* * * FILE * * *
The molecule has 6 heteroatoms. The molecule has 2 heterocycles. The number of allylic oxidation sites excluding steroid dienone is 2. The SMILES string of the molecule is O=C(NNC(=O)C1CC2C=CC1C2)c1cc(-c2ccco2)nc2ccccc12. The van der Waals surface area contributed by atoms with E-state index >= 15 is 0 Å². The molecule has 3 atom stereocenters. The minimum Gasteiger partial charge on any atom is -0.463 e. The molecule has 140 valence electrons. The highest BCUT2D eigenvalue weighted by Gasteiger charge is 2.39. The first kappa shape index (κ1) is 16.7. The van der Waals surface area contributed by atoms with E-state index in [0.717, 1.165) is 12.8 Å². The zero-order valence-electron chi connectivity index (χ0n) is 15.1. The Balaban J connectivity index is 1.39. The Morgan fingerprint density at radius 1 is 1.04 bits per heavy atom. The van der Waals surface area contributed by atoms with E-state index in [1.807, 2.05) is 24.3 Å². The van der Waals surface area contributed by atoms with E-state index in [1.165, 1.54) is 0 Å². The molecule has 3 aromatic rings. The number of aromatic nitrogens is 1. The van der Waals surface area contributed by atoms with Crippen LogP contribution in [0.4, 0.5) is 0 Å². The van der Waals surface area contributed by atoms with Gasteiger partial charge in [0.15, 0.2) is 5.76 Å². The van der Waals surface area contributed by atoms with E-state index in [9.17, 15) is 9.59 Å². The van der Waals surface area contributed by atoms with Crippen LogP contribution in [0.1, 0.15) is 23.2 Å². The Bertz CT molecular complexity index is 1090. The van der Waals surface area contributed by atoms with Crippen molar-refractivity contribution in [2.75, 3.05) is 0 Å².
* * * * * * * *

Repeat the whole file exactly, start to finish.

The molecule has 6 heteroatoms. The molecule has 2 heterocycles. The number of allylic oxidation sites excluding steroid dienone is 2. The SMILES string of the molecule is O=C(NNC(=O)C1CC2C=CC1C2)c1cc(-c2ccco2)nc2ccccc12. The van der Waals surface area contributed by atoms with E-state index >= 15 is 0 Å². The molecule has 3 atom stereocenters. The minimum Gasteiger partial charge on any atom is -0.463 e. The molecule has 140 valence electrons. The highest BCUT2D eigenvalue weighted by Gasteiger charge is 2.39. The first kappa shape index (κ1) is 16.7. The van der Waals surface area contributed by atoms with E-state index in [0.717, 1.165) is 12.8 Å². The zero-order valence-electron chi connectivity index (χ0n) is 15.1. The Balaban J connectivity index is 1.39. The Morgan fingerprint density at radius 1 is 1.04 bits per heavy atom. The van der Waals surface area contributed by atoms with E-state index in [1.807, 2.05) is 24.3 Å². The van der Waals surface area contributed by atoms with E-state index in [1.165, 1.54) is 0 Å². The molecule has 3 aromatic rings. The number of aromatic nitrogens is 1. The van der Waals surface area contributed by atoms with Crippen LogP contribution in [0.4, 0.5) is 0 Å². The van der Waals surface area contributed by atoms with Gasteiger partial charge in [0.15, 0.2) is 5.76 Å². The van der Waals surface area contributed by atoms with E-state index in [9.17, 15) is 9.59 Å². The van der Waals surface area contributed by atoms with Crippen LogP contribution in [0.1, 0.15) is 23.2 Å². The Bertz CT molecular complexity index is 1090. The van der Waals surface area contributed by atoms with Crippen molar-refractivity contribution in [2.75, 3.05) is 0 Å².